While you may be limited to the number of people you can gather with, the rules don't say anything about furry friends

Summer Guide 2020

click to enlarge Forget ESPN. Coeur d'Alene has turtle racing. - ERICK DOXEY PHOTO
Erick Doxey photo
Forget ESPN. Coeur d'Alene has turtle racing.


When every competitor is slow and steady, there's no telling who will win the race. Every Friday at 10 pm at Crafted Tap House + Kitchen in Coeur d'Alene, six turtles put it all on the line. For guts. For glory. The patrons place their bets — and with it, the chance of winning a $1 pint of the selected beer. And then, they're off, the reptilian equivalents of Justin Gatlin and Usain Bolt, heroes in half-shells, cool but rude — and for 15 seconds the world fades away into a blur of testudines and testosterone. It's neck and neck! It's "M.F. Jones" by a claw! And the crowd goes wild!


It's basic science: Many facts are fun, but no facts are as fun as animal facts. The West Valley Outdoor Learning Center is a great place to introduce your kids to all sorts of neat animals, like owls and red-tailed hawks and snakes and tortoises and frogs. And while the coronavirus has shut down in-person visits for now, they've been streaming Facebook videos on awesome stuff like "Woodpeckers" and "Insects," usually on most Fridays at 11 am. They're even open to setting up individual appointments to teach your kid about their awesome animals directly over Zoom.


Prepare for the possibility of another stay-home order by bringing the animals to you. Build a bird feeder or — if it's been too long since middle school woodshop — buy one at your local hardware store. If nothing else, it will keep the cat interested.


Of all the rodents, beavers are the most badass. Rats may have changed history, but beavers change topography. So the summer is the perfect time to pick up local beaver expert Ben Goldfarb's book Eager: The Surprising, Secret Life of Beavers and Why They Matter, and then walk over to Gonzaga University's Lake Arthur to try to spy one of the critters yourself.

"I've actually been meaning to organize a beaver vigil down there one of these nights," Goldfarb tells me.

If you're lucky, and it's dusk, you may see a beaver gliding gracefully through the water or waddling comically on land.

Everyone is king at Cat Tales. - YOUNG KWAK PHOTO
Young Kwak photo
Everyone is king at Cat Tales.


When Tiger King hit Netflix, it opened up the floodgates of people wondering how, exactly, they could become a Tiger King themselves. Unfortunately, the costs are quite prohibitive. A visit to Spokane County's Cat Tales — which features not only Siberian and Bengal tigers, but also bears and a lion — is the next best thing. For now, Cat Tales — like many local wildlife-viewing spots — is still officially closed in Washington state. But there's a good chance Washington will hit Phase 3 later in the summer and Cat Tales will open again. Stay turned to cattales.org.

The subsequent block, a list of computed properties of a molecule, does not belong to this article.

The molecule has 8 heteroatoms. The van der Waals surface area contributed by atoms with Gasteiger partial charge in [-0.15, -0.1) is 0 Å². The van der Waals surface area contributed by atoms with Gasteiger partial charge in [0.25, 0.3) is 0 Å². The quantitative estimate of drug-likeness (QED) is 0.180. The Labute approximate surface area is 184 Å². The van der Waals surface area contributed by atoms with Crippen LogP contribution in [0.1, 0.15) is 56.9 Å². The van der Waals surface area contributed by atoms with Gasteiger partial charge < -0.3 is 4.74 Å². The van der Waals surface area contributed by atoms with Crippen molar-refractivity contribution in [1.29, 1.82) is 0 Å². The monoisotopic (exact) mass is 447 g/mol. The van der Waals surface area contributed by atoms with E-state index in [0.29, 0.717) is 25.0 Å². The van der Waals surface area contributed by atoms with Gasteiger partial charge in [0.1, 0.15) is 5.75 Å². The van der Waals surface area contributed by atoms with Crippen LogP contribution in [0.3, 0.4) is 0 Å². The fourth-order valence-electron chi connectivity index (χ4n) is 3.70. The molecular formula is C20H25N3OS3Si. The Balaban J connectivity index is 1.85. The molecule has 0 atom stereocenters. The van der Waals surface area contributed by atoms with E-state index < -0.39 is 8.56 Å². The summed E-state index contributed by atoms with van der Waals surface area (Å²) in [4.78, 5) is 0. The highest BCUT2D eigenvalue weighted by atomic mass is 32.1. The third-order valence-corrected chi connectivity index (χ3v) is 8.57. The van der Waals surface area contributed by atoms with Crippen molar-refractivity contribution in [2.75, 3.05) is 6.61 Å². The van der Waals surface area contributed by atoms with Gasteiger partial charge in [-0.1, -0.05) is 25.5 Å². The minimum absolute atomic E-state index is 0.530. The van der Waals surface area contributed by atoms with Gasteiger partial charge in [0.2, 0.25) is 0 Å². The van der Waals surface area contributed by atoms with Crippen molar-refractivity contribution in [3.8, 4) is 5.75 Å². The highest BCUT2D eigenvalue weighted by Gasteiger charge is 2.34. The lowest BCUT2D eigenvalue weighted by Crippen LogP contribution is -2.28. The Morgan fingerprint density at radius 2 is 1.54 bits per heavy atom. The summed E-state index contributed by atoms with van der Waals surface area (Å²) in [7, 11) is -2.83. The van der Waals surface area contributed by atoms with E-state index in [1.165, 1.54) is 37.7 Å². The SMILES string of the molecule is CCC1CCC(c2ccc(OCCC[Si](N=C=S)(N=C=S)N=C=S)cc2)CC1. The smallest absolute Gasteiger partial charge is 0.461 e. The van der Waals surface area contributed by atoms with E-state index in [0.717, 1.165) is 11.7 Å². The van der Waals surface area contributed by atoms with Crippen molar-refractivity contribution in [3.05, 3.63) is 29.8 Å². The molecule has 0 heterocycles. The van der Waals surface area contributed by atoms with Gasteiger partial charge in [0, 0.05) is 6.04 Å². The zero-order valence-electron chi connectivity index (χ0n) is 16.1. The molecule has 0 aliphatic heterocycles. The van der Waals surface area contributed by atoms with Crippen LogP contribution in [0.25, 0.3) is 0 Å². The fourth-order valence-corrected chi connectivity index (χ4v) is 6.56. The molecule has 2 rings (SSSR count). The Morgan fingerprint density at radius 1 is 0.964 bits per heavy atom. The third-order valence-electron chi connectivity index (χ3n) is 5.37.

The problem with hikes, nature walks and other wild-animal spotting behavior is a simple one. They require walking. Walking is exhausting. And thanks to three months of COVID-shutdown-related gym closures, we're staggeringly out of shape. So how can you see a bunch of animals while barely walking at all?

Two words: People's Park. Drive west down Riverside until you hit the park next to the Sandifur Bridge crossing, not far from downtown. It's less than 100 feet to a trail down to the creek by the road embankment. First, stop by the large white bushy tree, where you'll find a bunch of buzzing bees (and so far, very few murder hornets). I like to grab a few killer pics of non-killer bees with my telephoto camera lens.

And as soon as you hit the Hangman Creek, you can look to your left to see a horde of swallows flittering about underneath the Riverside bridge crossing. In the river, see the ducks gaze at the geese and — hopefully — spot an adorably little squadron of goslings.

But you aren't there for those, are you? No, you're here for the main event. I don't even have to say it. Go ahead. Cross under the bridge and find a pack of marmots scurrying about at your feet, sunning themselves on the rocks, poking their heads up from their marmot-holes, staring at you with a cocked head as if to say, "Why so glum, chum?"

Well, the pandemic, to start with. And the whole racial inequity thing. But you, marmot? There's nothing wrong with you at all.

In the Inland Northwest, you need not travel far to appreciate nature. - DANIEL WALTERS PHOTO
Daniel Walters photo
In the Inland Northwest, you need not travel far to appreciate nature.


If you thought the name of the coffee shop on Friends, "Central Perk," was hilarious, you will double-over laughing at Central Bark, the aptly named 1.8-acre dog park on Nez Perce Road in Coeur d'Alene. And after your dog gets done running around sniffing all the dog butts he could ever dream of, you can donate $30 dollars to support Coeur d'Alene's dog parks and show off your own pet-related wordplay by getting your dog's name inscribed on an engraved brass bone, whether it be "Sir Yips-A-Lot," "Wags Benedict," "General James Mattis" or "Spaniel Walters."

Your contribution will be displayed in the park's "Paw-villion." ♦